A woman crossing the Meridian Street Bridge in East Boston was crushed to death Tuesday afternoon as she clung to one of the two plates of the lift bridge, which then closed on top of her, according to city administration officials.
“She was screaming and screaming and screaming,” said Waldina Garcia, a 47-year-old East Boston woman, who was waiting to cross the bridge. “It’s so horrible,” she said, weeping.
Thomas Foley, a Boston police detective sergeant working the scene, said police are still trying to piece together what went wrong on the bridge. He said the woman was clearly atop the bridge when it opened, but it is unclear whether she ignored warning lights and alarms or whether the guard manning the bridge failed to ensure the bridge was clear before opening it.
“That is the issue right now. The bridge was open when she fell,’’ Foley said. “Right now it looks like a tragic accident.”
The bridge operator has been placed on unpaid leave pending the results of an investigation, which is standard procedure, said Dot Joyce, spokeswoman for Mayor Thomas M. Menino of Boston.
The bridge, also known as Andrew McArdle Bridge, is a popular route for many Chelsea and East Boston residents who travel across it to shop or go to work.
It was not immediately clear if the woman was crossing from the Chelsea side or from East Boston, officials said. Garcia said she believes the woman must have been coming from the East Boston side.
Garcia, who works at a sandwich factory in Chelsea, said she crosses the bridge every day by foot to get to her home in East Boston. She said she was heading toward the pedestrian walkway when she heard a loud foghorn and saw the blinking lights that indicated that the bridge was about to open.
The bridge operator lifted the bridge to allow a boat traveling on the Chelsea River, officials said.
Garcia said she was the only pedestrian waiting to cross from her side. She stood at the gate for about five minutes, when she suddenly heard the screams.
At least two bridge workers rushed up stairs alongside the bridge. Then she said she saw the plate on the Chelsea side go down.
“I kept waiting for them to come back down with her,” Garcia said. “But they didn’t bring her back.”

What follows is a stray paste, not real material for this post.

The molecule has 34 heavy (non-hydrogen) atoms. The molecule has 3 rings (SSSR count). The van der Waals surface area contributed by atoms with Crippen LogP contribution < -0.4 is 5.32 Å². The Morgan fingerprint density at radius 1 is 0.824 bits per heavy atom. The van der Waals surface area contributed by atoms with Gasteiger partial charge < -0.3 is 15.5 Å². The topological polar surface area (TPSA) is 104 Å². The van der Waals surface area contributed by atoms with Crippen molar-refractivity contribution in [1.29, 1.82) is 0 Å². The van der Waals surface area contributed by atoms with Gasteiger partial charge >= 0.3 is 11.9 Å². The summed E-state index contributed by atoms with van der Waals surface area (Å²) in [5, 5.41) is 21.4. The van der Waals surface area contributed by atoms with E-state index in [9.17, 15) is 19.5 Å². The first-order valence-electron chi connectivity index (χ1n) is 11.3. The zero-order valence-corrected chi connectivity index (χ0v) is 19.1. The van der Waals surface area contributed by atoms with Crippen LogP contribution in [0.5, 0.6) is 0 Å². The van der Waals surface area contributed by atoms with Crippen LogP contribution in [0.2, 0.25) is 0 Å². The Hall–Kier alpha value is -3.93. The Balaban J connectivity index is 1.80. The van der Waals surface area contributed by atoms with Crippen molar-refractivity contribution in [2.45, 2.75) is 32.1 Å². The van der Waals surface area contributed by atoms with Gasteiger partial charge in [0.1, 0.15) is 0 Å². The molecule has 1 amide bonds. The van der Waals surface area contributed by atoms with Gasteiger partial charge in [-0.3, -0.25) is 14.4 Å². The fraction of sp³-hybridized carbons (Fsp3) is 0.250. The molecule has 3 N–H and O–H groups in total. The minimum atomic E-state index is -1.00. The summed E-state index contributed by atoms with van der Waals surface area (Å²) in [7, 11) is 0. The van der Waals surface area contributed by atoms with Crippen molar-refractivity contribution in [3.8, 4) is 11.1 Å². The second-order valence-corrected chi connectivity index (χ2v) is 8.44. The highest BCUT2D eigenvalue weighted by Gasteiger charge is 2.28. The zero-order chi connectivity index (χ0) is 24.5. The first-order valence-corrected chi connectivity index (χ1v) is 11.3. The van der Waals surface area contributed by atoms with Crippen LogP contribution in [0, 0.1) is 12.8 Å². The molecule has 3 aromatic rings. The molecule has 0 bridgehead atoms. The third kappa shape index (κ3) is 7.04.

As the two plates of the bridge rose, the woman grabbed hold of one of them, clinging to it as she screamed for help and dangled over the cold water below, police said.
The bridge operator heard the woman and lowered the bridge, trying to help her, police said. Instead, the woman was crushed by the plates, police said. The bridge operator, who works for the city’s Department of Public Works, was so distraught that he was rushed to a hospital for what officials would only describe as treatment for stress. His name was not released.
Emergency responders were called at 12:21 p.m., and rescuers spent hours trying to remove the victim’s body, which police said had come to rest on a stanchion under the bridge.
Boston firefighters were able to extract her body around 4:30 p.m., and lower it onto a rescue boat. They transported the remains of the woman, whose name was not released, to a nearby marina, where the medical examiner later retrieved it.
Joyce, of the mayor’s office, said police are now the lead investigative agency for the city and will examine what kind of warnings are issued to pedestrians before the bridge is raised.
Boston police homicide detectives will be able to view video surveillance of the bridge to try to determine exactly what happened.
The bridge, which serves as a vital link between Chelsea and East Boston, was rebuilt by the Department of Transportation in the late 1990s and is inspected by the state every two years. It was inspected within the past two years, city officials said.
According to the city Department of Transportation’s website, the bridge was closed for eight hours on July 12 for unknown repairs.
Along the bridge Tuesday, stunned motorists and pedestrians tried to understand what went wrong. Many commuters said the bridge is safe and that they get ample warning before it opens.
But Bernadette Lambert of Chelsea recalled that she and her friend were crossing the bridge after midnight on Monday and suddenly panicked as they approached the break in the lift in the bridge.
“I thought, what if this came up?’’ she said. Her friend assured her that the foghorn would sound, giving them ample time to get back to safety. But she said she was not convinced. “I just didn’t feel safe. And now, look what happened — someone died,’’ Lambert said.
Globe Correspondent Jacqueline Tempera contributed to this report. Meghan E. Irons can be reached at email@example.com. Follow her on Twitter @meghanirons. John R. Ellement can be reached at firstname.lastname@example.org. Follow him on Twitter @JREbosglobe. Maria Cramer can be reached at email@example.com. Follow her on Twitter @globemcramer.